So Citi is getting out of the student loan origination business (although they’ll still have some existing loans on their books). I guess they don’t want to be the Lehman Brothers of this failing market…

double red triangle arrows Continue reading “Citi Sells Student Loan Division: Can’t You Hear the Bubble Bursting?”

I’ve written a lot about the horrible reality of the student loan industry. I’ve talked about how schools have no incentive to keep costs under control, how student debt is the next “credit bubble,” and how student loans cannot be discharged through bankruptcy (which is ridiculous).

But I’m not good with pictures. Luckily, the people at are good with pictures. They brilliantly break down the entire student loan racket in one easy to understand graphic.

Look at it; share it with your friends. Send it to parents of kids bound for higher education. If you are wondering why America’s students are in such a bind, here’s all you need to know…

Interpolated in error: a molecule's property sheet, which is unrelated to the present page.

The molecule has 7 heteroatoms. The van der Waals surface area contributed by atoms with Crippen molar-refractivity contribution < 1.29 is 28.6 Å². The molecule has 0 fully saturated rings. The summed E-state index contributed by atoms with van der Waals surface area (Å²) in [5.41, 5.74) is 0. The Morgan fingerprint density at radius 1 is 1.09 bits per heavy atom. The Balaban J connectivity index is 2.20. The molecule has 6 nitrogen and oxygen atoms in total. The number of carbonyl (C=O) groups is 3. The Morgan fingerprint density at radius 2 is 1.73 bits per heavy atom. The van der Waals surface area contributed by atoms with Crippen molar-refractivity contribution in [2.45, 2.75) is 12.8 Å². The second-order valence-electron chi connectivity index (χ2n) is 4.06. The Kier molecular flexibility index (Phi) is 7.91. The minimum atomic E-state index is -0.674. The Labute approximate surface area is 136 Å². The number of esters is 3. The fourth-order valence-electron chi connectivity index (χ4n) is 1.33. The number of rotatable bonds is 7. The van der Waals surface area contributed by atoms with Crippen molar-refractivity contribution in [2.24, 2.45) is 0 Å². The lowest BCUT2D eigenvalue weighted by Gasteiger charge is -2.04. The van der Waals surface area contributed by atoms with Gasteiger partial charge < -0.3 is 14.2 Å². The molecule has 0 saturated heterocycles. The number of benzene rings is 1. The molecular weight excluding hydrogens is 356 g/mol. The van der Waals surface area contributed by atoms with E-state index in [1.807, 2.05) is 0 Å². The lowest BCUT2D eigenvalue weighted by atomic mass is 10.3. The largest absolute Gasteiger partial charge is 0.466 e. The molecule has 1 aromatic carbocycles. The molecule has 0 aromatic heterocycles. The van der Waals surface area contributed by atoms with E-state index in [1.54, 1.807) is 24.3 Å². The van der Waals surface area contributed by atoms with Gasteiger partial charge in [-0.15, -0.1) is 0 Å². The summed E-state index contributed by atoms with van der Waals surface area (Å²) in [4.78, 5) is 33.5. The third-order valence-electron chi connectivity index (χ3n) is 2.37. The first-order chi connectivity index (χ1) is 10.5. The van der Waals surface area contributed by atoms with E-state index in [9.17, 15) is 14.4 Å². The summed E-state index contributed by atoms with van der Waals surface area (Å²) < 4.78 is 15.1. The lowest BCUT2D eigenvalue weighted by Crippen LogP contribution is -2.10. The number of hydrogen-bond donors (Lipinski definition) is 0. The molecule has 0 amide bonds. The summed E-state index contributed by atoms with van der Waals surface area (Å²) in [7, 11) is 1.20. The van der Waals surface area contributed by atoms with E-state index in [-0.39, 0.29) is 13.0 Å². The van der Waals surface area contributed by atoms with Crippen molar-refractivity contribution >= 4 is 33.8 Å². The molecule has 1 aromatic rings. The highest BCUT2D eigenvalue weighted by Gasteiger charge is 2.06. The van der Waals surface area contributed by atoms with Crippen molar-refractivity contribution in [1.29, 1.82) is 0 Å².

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Martin Luther dropped out of law school - and so can you.

At what point should you give up on your dream of becoming a lawyer? It’s a question on many people’s minds lately. Whether they were laid off during the recession and haven’t been able to get back in, or if they’ve just graduated law school to the triumphant sounds of crickets, people are wondering when it’s time to stop throwing good money (and effort) after bad.

It’s a question some people start asking before they even graduate from law school. With the school year getting underway, returning law students are once again wondering whether or not they made the right choice when they matriculated to law school in the first place.

Earlier this week, Lat received this question from a 2L at a top-eight law school:

Hi David. I’ve got a dilemma and it’s really eating me up and I was wondering if you could give me some advice. Here are the salient points:

* I’m at [redacted] — an awesome school.
* It’s a crappy economy and I don’t anticipate getting a job anytime soon.
* My 1L grades are A-, B+, B, B, B-, B-, B-, B-.
* I’m not sure I really want to spend my life being a lawyer. It seems like such a boring profession.